“If you didn’t want people to think you’re weird, you went to the wrong part of town,” Mirabelle commented. She dabbed at the cut on Ruben’s face–wholly unnecessarily, but habit was habit. She told herself it was to get dirt and other foreign material out of the flesh, not to clean up blood. The bloodless wound split Ruben’s coarse eyebrow, another cut among the tapestry that was on his face, another mark that would heal overnight.
Ruben’s smile widened, opening the cut on his lip again, a smile full of teeth and elongated canines. “Yes, Mother Mira.” He showed other signs of a scuffle: his flannel shirt was torn, and his t-shirt was darkened with droplets of blood. Not his, then.
“Don’t start with that, Ruben. You know that going out before designated hours *and* across the zone means someone is going to want to punch your face in,” Mirabelle chastised. She leaned over again, dabbing at his lip. A lock of her iron-gray hair fell out of its clip, and she blew it aside impatiently. “Annalise is finishing up a new batch of that ointment, should help these from scarring up.”
“Scars don’t bother me,” Ruben replied, standing up. He pulled off his flannel, draping it on the back of the dining room chair. Pulling off his t-shirt, he licked at the dried blood, then sucked on the fabric. Mirabelle was nonplussed–hardly the first time she had seen Ruben eat.
“Yeah, but they do tend to draw attention, what with the identifying features and all,” Mirabelle frowned. “Plus some folks are starting to get suspicious about why this whole area is still under construction.” She looked up and down his body. “Also you’re really tall, with red hair. You’re sticking out like a sore thumb.”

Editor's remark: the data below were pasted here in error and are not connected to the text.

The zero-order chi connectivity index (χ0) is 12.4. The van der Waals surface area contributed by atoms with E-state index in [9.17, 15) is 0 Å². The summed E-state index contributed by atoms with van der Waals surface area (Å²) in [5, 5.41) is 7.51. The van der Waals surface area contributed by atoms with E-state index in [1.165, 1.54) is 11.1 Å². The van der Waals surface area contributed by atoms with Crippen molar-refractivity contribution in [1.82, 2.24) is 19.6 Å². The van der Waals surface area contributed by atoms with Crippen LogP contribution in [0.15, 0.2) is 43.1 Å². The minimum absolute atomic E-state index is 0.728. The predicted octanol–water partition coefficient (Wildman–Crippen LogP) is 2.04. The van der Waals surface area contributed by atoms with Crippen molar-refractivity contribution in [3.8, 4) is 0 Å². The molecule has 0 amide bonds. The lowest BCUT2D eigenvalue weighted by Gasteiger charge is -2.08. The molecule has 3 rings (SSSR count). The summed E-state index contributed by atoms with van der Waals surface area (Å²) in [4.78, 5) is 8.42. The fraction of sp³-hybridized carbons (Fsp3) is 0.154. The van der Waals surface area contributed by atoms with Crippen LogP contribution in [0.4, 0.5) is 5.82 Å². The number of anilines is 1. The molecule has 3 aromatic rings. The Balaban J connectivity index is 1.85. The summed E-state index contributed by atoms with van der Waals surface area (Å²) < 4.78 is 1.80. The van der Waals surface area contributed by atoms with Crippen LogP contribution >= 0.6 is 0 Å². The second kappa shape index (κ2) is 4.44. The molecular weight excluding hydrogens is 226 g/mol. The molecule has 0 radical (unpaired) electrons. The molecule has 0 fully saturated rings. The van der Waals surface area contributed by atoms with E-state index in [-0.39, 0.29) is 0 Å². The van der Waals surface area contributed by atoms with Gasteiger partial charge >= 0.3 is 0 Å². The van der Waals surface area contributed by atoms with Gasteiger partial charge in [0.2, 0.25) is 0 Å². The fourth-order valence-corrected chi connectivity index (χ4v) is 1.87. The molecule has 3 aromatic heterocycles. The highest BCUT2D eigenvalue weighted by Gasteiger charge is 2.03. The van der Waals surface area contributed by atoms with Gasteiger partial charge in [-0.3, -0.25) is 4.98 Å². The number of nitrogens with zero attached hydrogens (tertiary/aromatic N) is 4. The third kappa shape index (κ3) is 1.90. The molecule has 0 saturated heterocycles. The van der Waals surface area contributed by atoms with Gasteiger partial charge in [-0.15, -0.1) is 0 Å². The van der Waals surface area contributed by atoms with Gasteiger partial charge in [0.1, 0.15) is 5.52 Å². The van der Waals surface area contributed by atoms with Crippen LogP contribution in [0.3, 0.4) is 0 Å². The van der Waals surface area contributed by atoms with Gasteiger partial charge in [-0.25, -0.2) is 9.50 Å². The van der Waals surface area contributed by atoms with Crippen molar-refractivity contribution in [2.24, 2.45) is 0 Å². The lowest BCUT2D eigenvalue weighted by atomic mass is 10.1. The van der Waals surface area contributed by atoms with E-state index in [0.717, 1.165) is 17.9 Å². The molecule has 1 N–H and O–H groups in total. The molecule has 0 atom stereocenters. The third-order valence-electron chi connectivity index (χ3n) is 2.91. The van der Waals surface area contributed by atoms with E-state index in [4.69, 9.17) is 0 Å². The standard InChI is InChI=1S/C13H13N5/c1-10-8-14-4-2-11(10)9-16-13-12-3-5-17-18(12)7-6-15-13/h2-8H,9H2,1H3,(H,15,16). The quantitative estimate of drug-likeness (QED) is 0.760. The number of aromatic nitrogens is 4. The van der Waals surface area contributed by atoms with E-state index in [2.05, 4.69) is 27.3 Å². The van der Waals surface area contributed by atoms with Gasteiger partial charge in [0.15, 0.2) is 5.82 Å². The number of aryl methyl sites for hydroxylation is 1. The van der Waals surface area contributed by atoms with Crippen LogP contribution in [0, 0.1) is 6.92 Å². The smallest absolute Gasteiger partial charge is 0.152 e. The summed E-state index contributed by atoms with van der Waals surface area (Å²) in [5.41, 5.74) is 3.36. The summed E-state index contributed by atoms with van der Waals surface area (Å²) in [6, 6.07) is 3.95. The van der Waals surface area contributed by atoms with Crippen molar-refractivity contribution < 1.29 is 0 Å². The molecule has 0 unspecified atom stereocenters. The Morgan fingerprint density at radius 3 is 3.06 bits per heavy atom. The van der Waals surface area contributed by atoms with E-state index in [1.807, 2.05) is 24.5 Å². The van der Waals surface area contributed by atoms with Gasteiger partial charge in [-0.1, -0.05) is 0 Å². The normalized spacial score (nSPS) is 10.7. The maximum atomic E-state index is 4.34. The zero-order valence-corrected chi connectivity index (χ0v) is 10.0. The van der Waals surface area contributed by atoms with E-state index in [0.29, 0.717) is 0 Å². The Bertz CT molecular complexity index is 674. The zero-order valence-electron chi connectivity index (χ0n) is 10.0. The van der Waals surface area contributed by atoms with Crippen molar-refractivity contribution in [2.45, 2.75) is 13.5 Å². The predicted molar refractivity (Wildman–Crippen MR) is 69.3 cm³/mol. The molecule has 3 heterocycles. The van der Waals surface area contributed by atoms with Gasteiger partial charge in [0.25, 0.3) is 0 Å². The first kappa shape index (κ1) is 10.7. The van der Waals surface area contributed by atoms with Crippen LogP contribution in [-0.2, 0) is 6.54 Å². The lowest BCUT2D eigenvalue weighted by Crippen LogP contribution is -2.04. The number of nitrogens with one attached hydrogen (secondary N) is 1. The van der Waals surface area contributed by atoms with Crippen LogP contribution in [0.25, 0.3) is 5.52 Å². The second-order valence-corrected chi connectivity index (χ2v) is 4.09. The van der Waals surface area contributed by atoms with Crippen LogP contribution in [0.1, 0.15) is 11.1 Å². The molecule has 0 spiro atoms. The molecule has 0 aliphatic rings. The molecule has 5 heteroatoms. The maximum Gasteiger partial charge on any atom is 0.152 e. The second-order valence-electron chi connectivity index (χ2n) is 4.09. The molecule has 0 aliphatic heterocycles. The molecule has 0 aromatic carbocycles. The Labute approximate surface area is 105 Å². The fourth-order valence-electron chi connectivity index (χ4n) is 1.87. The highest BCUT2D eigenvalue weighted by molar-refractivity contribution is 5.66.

Ruben had moved his head out of the way of the ceiling fan just as Mirabelle commented on his height, and side-eyed her as he strode over to the door that lead downstairs. “Are you saying this as a hunter, or as a mother?”
“Both, you idiot,” she said, wiping her hands on a clean dishtowel from the rack. “Didn’t live this long without noticing things.” She checked the locks on the door again, making sure the hanger on the doorknob was in place. It was an oddly asymmetrical series of knots and whorls, sweetgrass and bones suspended between fraying fibers of smoke-stained wool yarn. She would probably need to replace that soon.
* * *
Mirabelle Lawson had a long and mostly uneventful career as a hunter, both factors that led her to be able to celebrate her 50th birthday with a weekend at Disneyland. Somewhere between when she got on the Teacup ride and wobbily getting off of it, things had changed. Like all-caps CHANGED.
All of her life, Mirabelle’s experiences with the unreal and unnatural meant that she and her colleagues were sent to stop them before things got out of hand. She wanted to think of herself as more of a silent guardian, protecting those that had no idea what actually lurked in the dark (or sometimes the daylight). Too often, though, it meant she had to kill what she pursued–too dangerous to keep it alive. She had heard tales from other hunt–guardians that some of the creatures were capable of rational thought, but she had never encountered it. She supposed it must be true–just because it didn’t happen to her didn’t mean it wasn’t possible. Having a looser sense of what was and wasn’t possible made your life expectancy just a little bit longer as a hunter.